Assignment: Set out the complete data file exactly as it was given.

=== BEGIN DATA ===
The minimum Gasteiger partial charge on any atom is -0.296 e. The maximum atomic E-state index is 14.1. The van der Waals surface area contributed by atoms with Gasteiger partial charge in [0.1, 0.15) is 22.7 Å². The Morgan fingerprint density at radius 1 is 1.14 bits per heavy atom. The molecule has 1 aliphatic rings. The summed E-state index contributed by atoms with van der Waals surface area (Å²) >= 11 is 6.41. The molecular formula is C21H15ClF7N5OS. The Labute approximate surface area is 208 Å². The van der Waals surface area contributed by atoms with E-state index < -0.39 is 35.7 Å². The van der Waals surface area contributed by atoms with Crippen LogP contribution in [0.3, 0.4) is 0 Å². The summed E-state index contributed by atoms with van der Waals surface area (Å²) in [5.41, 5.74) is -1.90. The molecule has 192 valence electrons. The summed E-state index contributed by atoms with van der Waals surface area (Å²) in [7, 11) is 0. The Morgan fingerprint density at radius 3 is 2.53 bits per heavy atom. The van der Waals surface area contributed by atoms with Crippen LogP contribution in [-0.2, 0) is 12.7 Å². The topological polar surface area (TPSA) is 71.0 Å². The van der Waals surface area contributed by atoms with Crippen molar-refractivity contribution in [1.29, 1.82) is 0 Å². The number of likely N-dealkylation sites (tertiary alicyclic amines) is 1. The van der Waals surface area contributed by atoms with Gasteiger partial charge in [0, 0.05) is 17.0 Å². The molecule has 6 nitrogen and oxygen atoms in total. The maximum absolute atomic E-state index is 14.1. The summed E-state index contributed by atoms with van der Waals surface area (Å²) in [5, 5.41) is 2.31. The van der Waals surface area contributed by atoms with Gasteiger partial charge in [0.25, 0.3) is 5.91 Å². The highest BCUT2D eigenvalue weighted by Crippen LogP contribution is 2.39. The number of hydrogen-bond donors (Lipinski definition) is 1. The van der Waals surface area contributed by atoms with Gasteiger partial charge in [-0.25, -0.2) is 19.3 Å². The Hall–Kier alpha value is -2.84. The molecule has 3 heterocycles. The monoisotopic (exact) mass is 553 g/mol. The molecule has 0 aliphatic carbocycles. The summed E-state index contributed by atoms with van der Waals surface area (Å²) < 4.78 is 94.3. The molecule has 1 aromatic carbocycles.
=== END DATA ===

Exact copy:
The minimum Gasteiger partial charge on any atom is -0.296 e. The maximum atomic E-state index is 14.1. The van der Waals surface area contributed by atoms with Gasteiger partial charge in [0.1, 0.15) is 22.7 Å². The Morgan fingerprint density at radius 1 is 1.14 bits per heavy atom. The molecule has 1 aliphatic rings. The summed E-state index contributed by atoms with van der Waals surface area (Å²) >= 11 is 6.41. The molecular formula is C21H15ClF7N5OS. The Labute approximate surface area is 208 Å². The van der Waals surface area contributed by atoms with E-state index < -0.39 is 35.7 Å². The van der Waals surface area contributed by atoms with Crippen LogP contribution in [0.3, 0.4) is 0 Å². The summed E-state index contributed by atoms with van der Waals surface area (Å²) in [5.41, 5.74) is -1.90. The molecule has 192 valence electrons. The summed E-state index contributed by atoms with van der Waals surface area (Å²) in [7, 11) is 0. The Morgan fingerprint density at radius 3 is 2.53 bits per heavy atom. The van der Waals surface area contributed by atoms with Crippen LogP contribution in [-0.2, 0) is 12.7 Å². The topological polar surface area (TPSA) is 71.0 Å². The van der Waals surface area contributed by atoms with Crippen molar-refractivity contribution in [1.29, 1.82) is 0 Å². The number of likely N-dealkylation sites (tertiary alicyclic amines) is 1. The van der Waals surface area contributed by atoms with Gasteiger partial charge in [0, 0.05) is 17.0 Å². The molecule has 6 nitrogen and oxygen atoms in total. The maximum absolute atomic E-state index is 14.1. The summed E-state index contributed by atoms with van der Waals surface area (Å²) in [5, 5.41) is 2.31. The van der Waals surface area contributed by atoms with Gasteiger partial charge in [0.25, 0.3) is 5.91 Å². The highest BCUT2D eigenvalue weighted by Crippen LogP contribution is 2.39. The number of hydrogen-bond donors (Lipinski definition) is 1. The van der Waals surface area contributed by atoms with Gasteiger partial charge in [-0.25, -0.2) is 19.3 Å². The Hall–Kier alpha value is -2.84. The molecule has 3 heterocycles. The monoisotopic (exact) mass is 553 g/mol. The molecule has 0 aliphatic carbocycles. The summed E-state index contributed by atoms with van der Waals surface area (Å²) < 4.78 is 94.3. The molecule has 1 aromatic carbocycles.